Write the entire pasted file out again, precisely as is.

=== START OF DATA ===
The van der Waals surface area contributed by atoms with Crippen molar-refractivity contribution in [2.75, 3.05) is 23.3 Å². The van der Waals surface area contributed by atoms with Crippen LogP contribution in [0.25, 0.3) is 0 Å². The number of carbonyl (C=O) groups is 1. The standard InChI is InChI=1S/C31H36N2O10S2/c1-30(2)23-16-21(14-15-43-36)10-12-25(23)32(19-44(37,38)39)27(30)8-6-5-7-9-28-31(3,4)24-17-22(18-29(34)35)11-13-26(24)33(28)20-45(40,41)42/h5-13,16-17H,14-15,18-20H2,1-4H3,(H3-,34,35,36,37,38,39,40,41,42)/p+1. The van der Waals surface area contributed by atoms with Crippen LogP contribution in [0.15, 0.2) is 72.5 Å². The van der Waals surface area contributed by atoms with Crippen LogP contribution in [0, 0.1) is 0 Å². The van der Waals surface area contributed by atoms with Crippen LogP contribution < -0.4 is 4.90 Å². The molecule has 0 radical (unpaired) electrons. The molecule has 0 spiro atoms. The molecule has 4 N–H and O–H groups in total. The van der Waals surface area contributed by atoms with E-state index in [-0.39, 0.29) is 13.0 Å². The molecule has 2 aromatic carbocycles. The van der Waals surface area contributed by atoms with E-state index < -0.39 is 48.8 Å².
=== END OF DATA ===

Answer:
The van der Waals surface area contributed by atoms with Crippen molar-refractivity contribution in [2.75, 3.05) is 23.3 Å². The van der Waals surface area contributed by atoms with Crippen LogP contribution in [0.25, 0.3) is 0 Å². The number of carbonyl (C=O) groups is 1. The standard InChI is InChI=1S/C31H36N2O10S2/c1-30(2)23-16-21(14-15-43-36)10-12-25(23)32(19-44(37,38)39)27(30)8-6-5-7-9-28-31(3,4)24-17-22(18-29(34)35)11-13-26(24)33(28)20-45(40,41)42/h5-13,16-17H,14-15,18-20H2,1-4H3,(H3-,34,35,36,37,38,39,40,41,42)/p+1. The van der Waals surface area contributed by atoms with Crippen LogP contribution in [0.15, 0.2) is 72.5 Å². The van der Waals surface area contributed by atoms with Crippen LogP contribution in [0, 0.1) is 0 Å². The van der Waals surface area contributed by atoms with Crippen LogP contribution < -0.4 is 4.90 Å². The molecule has 0 radical (unpaired) electrons. The molecule has 0 spiro atoms. The molecule has 4 N–H and O–H groups in total. The van der Waals surface area contributed by atoms with E-state index in [-0.39, 0.29) is 13.0 Å². The molecule has 2 aromatic carbocycles. The van der Waals surface area contributed by atoms with E-state index < -0.39 is 48.8 Å².